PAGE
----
Maybe if we 'interview' our characters long enough, we'll find the core and I'll just bet that writing the rest of the ms will become a whole lot easier.

 
At 5:36 PM, Blogger Mo H said...

I tried this today while I was walking, Pris, and it really worked. I didn't actually speak out loud because I didn't want to scare anyone walking in the park, but I discovered a new facet to my character. Thanks for the tip!

 
At 5:37 PM, Blogger Delle Jacobs said...

This comment has been removed by the author.

 
At 5:43 PM, Blogger Delle Jacobs said...

Sorry- I'll get it right this time.

A lot of times I've sat down with my notebook and written, "Okay, Joe (Jess, Joesphine, whoever) why aren't we communicating? You're getting stubborn on me and that must mean you don't like the way things are going."

Then I let Joe Whomever give me an answer in his own words.

Sometimes Joe is really stubborn and says something like, "Fine. Everything's just fine. Don't know what you're talking about."

"Oh yes you do. Was it when I had you jump overboard? Thought you said you could swim just fine."

"Don't like being cold is all."

"Funny thing how it didn't bother you when you were up 12,000 feet in that hot air balloon."

That was different."

See how we're starting to get somewhere? Joe will inevitably tell me something I didn't know before.

Delle

 
At 7:02 PM, Blogger doglady said...

I have heard of this technique before, but never really thought about trying it. Not that I worry about driving around talking to any empty seat. My neighbors think I am a bit odd anyway. Keeps the riff raff away.

I do like this idea, however, so I think I am off to interview Marcus and Addy. I don't think I have actually thought of my characters' cores, at least not in that way. I need to give this some thought.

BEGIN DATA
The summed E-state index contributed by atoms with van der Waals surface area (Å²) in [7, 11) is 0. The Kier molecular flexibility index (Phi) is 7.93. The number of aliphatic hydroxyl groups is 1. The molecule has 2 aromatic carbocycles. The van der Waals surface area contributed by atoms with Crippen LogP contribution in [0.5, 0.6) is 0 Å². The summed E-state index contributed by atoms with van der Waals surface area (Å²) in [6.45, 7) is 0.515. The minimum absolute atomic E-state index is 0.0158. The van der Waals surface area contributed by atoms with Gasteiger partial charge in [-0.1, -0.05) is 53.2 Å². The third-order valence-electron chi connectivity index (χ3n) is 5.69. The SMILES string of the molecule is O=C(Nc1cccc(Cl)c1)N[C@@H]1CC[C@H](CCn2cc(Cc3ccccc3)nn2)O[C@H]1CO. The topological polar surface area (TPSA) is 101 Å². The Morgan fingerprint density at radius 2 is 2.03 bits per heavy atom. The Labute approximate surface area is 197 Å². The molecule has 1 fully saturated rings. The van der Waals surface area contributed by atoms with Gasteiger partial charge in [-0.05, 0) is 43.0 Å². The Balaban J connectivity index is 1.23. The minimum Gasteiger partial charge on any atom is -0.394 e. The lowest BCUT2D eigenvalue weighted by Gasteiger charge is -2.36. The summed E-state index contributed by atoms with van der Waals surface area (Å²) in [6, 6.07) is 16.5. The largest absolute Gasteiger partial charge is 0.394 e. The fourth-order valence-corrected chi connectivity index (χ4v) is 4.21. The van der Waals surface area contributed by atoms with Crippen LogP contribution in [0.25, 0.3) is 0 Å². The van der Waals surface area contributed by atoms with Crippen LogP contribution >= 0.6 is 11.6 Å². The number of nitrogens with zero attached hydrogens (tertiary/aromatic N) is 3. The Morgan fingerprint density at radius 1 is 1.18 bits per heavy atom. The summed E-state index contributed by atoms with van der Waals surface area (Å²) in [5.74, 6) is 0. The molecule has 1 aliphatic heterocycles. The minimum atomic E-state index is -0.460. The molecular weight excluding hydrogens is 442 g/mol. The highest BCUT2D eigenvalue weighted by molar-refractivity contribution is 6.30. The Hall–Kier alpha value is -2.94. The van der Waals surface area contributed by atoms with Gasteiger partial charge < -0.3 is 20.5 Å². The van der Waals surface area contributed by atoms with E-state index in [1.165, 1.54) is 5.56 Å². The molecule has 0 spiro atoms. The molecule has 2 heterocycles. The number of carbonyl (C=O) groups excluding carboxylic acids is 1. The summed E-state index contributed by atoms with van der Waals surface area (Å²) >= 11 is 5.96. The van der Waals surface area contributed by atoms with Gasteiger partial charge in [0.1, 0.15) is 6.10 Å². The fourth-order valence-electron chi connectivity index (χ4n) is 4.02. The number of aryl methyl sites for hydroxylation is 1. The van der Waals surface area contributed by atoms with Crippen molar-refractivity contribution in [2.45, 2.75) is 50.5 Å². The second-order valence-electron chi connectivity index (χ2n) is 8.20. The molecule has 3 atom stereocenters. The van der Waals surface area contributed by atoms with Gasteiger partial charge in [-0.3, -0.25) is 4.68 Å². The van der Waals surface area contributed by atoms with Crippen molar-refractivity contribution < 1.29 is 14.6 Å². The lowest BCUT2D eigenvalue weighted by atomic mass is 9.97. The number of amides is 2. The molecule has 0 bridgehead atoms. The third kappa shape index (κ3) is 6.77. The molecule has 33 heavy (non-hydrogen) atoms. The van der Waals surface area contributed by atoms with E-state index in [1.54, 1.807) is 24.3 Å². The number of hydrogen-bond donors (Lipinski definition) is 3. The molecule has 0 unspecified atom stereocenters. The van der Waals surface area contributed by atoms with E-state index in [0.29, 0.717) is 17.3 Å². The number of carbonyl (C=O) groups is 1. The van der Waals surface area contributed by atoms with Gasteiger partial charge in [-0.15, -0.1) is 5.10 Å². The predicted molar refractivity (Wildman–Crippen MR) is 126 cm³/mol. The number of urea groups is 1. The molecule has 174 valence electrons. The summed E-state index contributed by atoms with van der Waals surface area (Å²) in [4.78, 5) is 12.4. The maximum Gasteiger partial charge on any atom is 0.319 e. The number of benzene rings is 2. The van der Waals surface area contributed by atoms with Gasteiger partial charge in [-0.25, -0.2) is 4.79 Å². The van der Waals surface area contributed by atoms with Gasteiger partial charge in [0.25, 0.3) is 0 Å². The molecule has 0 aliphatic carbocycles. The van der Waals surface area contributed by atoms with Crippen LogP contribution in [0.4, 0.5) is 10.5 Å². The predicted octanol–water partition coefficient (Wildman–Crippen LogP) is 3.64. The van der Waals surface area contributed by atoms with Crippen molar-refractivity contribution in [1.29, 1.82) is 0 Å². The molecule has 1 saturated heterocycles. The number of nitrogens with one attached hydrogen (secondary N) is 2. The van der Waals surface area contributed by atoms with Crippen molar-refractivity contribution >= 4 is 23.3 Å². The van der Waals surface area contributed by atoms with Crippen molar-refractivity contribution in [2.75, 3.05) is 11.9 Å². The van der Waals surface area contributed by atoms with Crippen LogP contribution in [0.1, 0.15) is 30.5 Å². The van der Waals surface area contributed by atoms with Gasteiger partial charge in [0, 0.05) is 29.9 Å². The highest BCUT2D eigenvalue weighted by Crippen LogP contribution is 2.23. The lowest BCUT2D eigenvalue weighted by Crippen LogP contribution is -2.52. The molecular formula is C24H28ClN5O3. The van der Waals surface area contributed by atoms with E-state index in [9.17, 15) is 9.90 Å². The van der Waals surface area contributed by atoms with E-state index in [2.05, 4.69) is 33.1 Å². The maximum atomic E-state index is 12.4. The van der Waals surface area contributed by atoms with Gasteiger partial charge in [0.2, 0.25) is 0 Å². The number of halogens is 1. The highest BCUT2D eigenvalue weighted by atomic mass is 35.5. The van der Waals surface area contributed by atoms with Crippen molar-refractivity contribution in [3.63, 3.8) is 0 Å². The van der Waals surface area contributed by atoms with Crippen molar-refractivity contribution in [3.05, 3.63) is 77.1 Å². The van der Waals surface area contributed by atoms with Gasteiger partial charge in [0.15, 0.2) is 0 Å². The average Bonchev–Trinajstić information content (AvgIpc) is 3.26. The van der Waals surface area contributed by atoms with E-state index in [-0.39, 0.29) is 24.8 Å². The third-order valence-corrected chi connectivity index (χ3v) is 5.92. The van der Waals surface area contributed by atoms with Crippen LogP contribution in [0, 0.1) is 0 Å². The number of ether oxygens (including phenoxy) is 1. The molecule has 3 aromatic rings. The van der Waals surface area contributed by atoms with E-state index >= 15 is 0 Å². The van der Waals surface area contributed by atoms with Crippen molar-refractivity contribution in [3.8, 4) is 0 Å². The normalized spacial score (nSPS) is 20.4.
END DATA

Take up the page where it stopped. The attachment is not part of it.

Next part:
THANKS!!! This writing thing becomes more fun every day!

 
At 9:26 PM, Blogger Gillian Layne said...

It is fun, isn't it? Thank God--the rest of "life" so often isn't.

Hey--my hero tells me the brother he worships wasn't always so perfect. Eureka! And all over a cup of lemon berry tea... wait til I break out the bourbon ;0)

 
At 10:17 PM, Blogger doglady said...

Only my friend, Gillian, would get her character loaded to interview him. Now THAT is suffering for your art. Go, Gillian!

 
At 8:01 AM, Blogger Terry Odell said...

You mean some authors don't talk to their characters? I thought that was standard (guess I've got to get out more). Heck, I even auditioned a couple of my characters -- I've posted their interviews on my website under the 'free reads' section. I learned some good stuff.

 
At 8:57 AM, Blogger KERRY ALLEN said...

Terry, I love the idea of "auditioning" characters. What fun!

I "told" one of my secondary characters I was going to have to kill him because he was in the way when my villain needed to do his villain thing, and that secondary character, who has always seemed like such a nice boy, revealed a whole 'nother side of himself. Needless to say, he survived, in no small part because now I have to tease out the story behind his darker side...

 
At 10:05 AM, Blogger Prisakiss said...

Gillian and Mo, it's great to hear that interviewing work for you. I'm anxious to hear how the bourbon goes, Gillian. :-)

Dianna, it's that "core" that I find hard to get to sometimes. I think in part because I tend to hold myself back. Talking with my characters gives me some release as well.

Doglady, hearing that your neighbors find you a bit odd, makes you sound more interesting to me!! :-)

Have fun with your characters, hopefully they'll play nice.

Pris